The developer of the Airlander hybrid airship has won European Aviation Safety Agency design organisation approval, in a step, it says, that "is an important milestone on our path to getting the production Airlander 10 in service with customers".
The approval clears Hybrid Air Vehicles to launch a full flight-test programme to certificate a customer version of the world's largest aircraft by the "early 2020s". Until last year, HAV had been operating the prototype Airlander under temporary permission from the authorities. The Bedford, UK-based company says its orderbook is now open.
The EASA go-ahead comes some 11 months after an incident seriously damaged the prototype and caused HAV to cancel its original flight-test campaign. That event, in November 2017, saw the helium-filled aircraft break free of its mooring mast, triggering a safety feature that collapsed the hull and caused the structure to sustain damage.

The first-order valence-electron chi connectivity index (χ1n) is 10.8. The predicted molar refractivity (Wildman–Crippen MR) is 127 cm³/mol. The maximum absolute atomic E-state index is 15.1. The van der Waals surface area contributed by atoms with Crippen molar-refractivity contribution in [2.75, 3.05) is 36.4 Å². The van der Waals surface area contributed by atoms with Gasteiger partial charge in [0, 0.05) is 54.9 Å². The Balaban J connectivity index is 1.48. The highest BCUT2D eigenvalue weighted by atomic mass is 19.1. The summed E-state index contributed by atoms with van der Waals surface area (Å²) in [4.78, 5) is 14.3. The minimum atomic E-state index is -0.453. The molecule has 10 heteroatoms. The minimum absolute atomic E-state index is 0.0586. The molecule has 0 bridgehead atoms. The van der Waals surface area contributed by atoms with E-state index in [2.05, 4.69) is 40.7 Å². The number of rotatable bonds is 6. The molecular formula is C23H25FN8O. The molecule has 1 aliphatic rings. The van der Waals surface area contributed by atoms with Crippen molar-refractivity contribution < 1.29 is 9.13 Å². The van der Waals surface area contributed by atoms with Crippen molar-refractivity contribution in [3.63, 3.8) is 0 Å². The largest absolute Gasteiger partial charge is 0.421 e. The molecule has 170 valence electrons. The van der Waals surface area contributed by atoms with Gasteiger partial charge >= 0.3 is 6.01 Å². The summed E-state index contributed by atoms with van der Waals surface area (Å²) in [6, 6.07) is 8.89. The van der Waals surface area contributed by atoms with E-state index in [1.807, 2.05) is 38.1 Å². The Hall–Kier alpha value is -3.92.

It was the second time the flight-test effort had to be halted. In August 2016, a hard landing on the Airlander’s second flight wrecked the gondola and led to eight months of repairs.
HAV said after the second accident that shareholders – around 2,000 of whom are enthusiasts, with a tiny stake in the company – remained supportive, and that an insurance payment would help fund the development of a production-ready aircraft in 2018 using data accumulated from 15h of sorties.
The UK Air Accidents Investigation Branch said in June that it was classing the November 2017 as "non-reportable", meaning that HAV did not have to make any serious revisions to the programme.
The company has been pressing on with its marketing programme for the Airlander during 2018, revealing at July's Farnborough air show a concept luxury cabin for the aircraft, designed with agency Design Q. In June, it relocated from the historic airship hangar at Cardington to a new production facility in Bedford.